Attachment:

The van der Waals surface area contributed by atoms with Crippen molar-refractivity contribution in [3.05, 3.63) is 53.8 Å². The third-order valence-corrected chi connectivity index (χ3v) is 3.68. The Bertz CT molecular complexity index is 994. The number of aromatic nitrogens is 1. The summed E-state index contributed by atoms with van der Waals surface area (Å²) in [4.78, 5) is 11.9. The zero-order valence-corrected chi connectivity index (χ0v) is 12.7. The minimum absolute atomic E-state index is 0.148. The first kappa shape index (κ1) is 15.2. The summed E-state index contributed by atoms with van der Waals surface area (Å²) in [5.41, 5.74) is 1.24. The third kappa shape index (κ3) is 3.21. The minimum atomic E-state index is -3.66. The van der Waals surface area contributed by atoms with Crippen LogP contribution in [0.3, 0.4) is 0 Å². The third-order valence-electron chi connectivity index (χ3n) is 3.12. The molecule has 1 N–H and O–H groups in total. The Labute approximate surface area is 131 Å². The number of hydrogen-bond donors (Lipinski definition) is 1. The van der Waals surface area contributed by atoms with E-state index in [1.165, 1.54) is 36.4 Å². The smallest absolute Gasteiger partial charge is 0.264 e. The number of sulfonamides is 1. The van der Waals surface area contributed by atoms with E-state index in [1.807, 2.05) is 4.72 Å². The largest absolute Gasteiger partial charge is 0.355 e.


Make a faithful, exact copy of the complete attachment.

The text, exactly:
The van der Waals surface area contributed by atoms with Crippen molar-refractivity contribution in [3.05, 3.63) is 53.8 Å². The third-order valence-corrected chi connectivity index (χ3v) is 3.68. The Bertz CT molecular complexity index is 994. The number of aromatic nitrogens is 1. The summed E-state index contributed by atoms with van der Waals surface area (Å²) in [4.78, 5) is 11.9. The zero-order valence-corrected chi connectivity index (χ0v) is 12.7. The minimum absolute atomic E-state index is 0.148. The first kappa shape index (κ1) is 15.2. The summed E-state index contributed by atoms with van der Waals surface area (Å²) in [5.41, 5.74) is 1.24. The third kappa shape index (κ3) is 3.21. The minimum atomic E-state index is -3.66. The van der Waals surface area contributed by atoms with Crippen LogP contribution in [0.3, 0.4) is 0 Å². The third-order valence-electron chi connectivity index (χ3n) is 3.12. The molecule has 1 N–H and O–H groups in total. The Labute approximate surface area is 131 Å². The number of hydrogen-bond donors (Lipinski definition) is 1. The van der Waals surface area contributed by atoms with E-state index in [1.165, 1.54) is 36.4 Å². The smallest absolute Gasteiger partial charge is 0.264 e. The number of sulfonamides is 1. The van der Waals surface area contributed by atoms with E-state index in [1.807, 2.05) is 4.72 Å². The largest absolute Gasteiger partial charge is 0.355 e.